THE shock factor was in full swing at the Pastoralists and Graziers Association of WA (PGA) 2018 Convention in Perth last week when marketing consultant and political crisis specialist Toby Ralph took the stage.
Mr Ralph said the live export industry as a whole was a “dead man walking” and while sheep were at the top of the list, the activists within the “outrage industry” wouldn’t stop there because they also had cattle and goats in their sights.
While not everyone of the more than 100 in attendance agreed with everything he said, they welcomed his openness and honesty.
Mr Ralph said the failure of the industry to stand up and promote itself and its animal welfare successes was the reason that it had lost its social licence to operate by the broader community.
“Can it be saved – very possibly,” Mr Ralph said.
“But it will be a very expensive, very complex thing which would take extraordinary action, and the industry, since 2011, has consistently proven that it is just not prepared to take that action.
“Farmers are rugged individualists, they don’t act collectively.
“You don’t act as an industry.”
While live export was in the spotlight Mr Ralph said there was a larger issue at stake.
“The whole of agriculture is under pressure,” he said.
“Respect for farmers is evaporating.
“Seventy per cent of people live in our eight cities.
“The National Farmers’ Federation back in 2017 did a study and they found that 83pc of people believed that agriculture and farming had little or no relevance to their lives.
“Now that’s an alarming figure for such an important thing.”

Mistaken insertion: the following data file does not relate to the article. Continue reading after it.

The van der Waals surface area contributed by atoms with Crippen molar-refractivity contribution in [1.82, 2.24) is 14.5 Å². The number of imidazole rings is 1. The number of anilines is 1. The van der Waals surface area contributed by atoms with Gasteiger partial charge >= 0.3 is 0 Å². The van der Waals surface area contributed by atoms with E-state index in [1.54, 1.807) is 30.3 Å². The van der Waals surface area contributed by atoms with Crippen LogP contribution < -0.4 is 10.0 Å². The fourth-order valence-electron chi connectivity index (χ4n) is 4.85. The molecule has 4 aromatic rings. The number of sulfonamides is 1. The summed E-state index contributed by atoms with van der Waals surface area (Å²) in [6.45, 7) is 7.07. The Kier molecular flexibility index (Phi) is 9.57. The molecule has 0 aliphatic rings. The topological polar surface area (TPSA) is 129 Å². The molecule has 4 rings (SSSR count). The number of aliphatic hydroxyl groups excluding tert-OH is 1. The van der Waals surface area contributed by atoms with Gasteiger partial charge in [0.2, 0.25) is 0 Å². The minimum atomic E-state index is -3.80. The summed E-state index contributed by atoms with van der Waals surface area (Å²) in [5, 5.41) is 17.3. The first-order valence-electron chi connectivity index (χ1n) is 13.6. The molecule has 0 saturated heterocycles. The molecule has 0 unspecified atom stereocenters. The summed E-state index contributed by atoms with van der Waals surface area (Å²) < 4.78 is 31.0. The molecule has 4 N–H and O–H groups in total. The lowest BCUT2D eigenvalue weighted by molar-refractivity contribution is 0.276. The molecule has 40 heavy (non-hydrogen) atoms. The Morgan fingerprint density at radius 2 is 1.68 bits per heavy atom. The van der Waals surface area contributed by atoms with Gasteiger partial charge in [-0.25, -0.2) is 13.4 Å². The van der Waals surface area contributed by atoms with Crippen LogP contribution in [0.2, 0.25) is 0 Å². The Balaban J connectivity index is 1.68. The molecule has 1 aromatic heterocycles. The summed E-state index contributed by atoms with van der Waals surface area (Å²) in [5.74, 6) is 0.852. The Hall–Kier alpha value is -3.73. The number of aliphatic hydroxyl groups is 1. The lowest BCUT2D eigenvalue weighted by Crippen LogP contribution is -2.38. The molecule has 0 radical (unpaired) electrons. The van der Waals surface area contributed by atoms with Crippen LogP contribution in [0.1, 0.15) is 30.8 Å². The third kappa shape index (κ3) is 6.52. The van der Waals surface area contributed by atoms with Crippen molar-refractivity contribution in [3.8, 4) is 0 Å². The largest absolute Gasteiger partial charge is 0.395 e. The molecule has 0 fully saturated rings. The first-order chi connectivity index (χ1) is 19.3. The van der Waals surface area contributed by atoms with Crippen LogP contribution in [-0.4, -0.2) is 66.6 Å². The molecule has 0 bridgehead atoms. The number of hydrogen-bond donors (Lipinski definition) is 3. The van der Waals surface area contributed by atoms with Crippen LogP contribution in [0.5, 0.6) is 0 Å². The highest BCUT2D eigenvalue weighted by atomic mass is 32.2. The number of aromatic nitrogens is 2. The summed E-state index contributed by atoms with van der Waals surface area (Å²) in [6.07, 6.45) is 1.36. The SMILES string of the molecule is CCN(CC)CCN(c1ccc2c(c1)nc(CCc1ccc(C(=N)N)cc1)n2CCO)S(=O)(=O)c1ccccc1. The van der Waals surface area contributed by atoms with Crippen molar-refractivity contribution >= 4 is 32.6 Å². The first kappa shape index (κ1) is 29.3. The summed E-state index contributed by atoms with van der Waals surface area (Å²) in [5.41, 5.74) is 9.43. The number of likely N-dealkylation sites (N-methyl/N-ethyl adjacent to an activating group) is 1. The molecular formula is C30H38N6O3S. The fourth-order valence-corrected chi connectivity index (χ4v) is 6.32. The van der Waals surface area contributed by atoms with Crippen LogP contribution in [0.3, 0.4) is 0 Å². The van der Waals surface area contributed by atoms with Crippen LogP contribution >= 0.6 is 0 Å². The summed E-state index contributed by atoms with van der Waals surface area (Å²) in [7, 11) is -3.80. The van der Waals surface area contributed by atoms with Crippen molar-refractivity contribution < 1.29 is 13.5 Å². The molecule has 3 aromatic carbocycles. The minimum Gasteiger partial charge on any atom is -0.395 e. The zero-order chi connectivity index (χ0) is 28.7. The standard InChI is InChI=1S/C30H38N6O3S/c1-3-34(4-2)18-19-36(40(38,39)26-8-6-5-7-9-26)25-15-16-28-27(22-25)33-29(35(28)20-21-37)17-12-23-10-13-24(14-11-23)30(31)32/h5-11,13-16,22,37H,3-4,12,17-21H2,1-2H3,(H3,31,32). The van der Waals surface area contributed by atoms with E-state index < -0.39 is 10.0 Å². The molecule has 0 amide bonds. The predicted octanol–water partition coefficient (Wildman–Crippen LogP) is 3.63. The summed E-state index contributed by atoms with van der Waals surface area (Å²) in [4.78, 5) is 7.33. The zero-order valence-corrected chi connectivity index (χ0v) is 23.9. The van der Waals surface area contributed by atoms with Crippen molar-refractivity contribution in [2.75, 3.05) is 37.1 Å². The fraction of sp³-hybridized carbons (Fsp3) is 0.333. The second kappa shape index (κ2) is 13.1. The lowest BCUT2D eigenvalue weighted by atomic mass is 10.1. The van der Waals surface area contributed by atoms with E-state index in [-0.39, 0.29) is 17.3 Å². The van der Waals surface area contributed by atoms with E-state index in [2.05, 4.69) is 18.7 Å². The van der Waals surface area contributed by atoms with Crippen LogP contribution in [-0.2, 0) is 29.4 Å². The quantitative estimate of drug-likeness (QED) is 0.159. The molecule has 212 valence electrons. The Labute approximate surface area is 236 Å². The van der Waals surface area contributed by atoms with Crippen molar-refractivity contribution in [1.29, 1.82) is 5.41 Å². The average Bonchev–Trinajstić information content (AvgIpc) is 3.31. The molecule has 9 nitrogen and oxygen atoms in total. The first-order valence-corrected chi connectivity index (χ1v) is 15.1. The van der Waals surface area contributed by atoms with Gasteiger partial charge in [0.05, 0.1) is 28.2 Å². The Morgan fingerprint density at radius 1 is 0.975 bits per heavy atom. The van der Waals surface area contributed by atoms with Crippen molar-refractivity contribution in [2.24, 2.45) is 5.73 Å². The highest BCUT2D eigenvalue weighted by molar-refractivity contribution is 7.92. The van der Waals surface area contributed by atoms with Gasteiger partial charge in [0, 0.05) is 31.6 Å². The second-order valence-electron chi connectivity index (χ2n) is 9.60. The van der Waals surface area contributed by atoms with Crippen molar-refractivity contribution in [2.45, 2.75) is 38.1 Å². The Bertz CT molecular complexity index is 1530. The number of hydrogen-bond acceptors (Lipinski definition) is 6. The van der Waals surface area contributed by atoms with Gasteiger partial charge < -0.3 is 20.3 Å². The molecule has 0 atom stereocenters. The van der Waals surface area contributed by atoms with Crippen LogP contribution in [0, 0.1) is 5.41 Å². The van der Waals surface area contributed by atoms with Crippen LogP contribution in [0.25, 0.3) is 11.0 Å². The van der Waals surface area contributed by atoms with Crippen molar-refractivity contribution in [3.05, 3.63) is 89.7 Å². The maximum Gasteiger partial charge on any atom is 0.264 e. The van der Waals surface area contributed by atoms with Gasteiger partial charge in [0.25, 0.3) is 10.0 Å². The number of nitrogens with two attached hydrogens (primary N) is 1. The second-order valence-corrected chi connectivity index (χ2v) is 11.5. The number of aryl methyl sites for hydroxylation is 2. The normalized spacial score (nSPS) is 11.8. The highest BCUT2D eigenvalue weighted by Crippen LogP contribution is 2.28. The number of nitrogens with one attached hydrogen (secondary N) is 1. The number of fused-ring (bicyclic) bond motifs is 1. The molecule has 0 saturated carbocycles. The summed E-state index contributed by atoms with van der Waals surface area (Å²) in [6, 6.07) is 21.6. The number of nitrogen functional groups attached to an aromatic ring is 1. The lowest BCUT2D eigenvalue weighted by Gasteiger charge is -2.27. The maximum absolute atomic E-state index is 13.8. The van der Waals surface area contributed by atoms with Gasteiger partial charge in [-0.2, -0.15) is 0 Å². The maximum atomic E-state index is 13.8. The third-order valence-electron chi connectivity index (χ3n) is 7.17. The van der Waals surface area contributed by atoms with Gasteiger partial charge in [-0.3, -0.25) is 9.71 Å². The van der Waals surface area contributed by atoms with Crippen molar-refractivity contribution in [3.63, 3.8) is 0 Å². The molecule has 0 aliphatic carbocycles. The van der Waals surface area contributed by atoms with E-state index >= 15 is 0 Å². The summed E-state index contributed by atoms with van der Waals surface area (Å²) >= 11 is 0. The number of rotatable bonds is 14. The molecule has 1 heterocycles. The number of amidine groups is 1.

Mr Ralph said the only way to win against activism was to target “middle Australia”, those who don’t care either way but when shown the facts are reasonable enough to understand the issue and support the truth.
“You need to target the large group of persuadables, not the others.
“Tell the truth – if you are guilty say sorry and fix it – and tell your story about all the good things you do.
“People will listen if you tell the truth.
“Ironically if Australia exits the live export trade, animal cruelty will increase.”
Mr Ralph said it was an argument that hadn’t been put to the community but it was true.
“The story of live export has not been told and that is why you have lost your social licence,” he said.
“You can’t hang off and hope that by lobbying politicians you can save the industry, that is not acceptable to the broader public.
“Win back the public – or neutralise yourself with the public.”
PGA president Tony Seabrook said he had been asking producers to donate $1 for every animal sold in WA during the year to go toward a fighting fund to sway public opinion.
“The industry does not seem to want to defend itself,” Mr Seabrook said after mentioning that he shouldn’t have to be chasing people up for money when it’s their industry he was trying to defend.
“We will fight – we just need you to give us the wherewithal.
“I don’t know the way forward.
“We have a fight on our hands – if we don’t fight we are dead and buried.”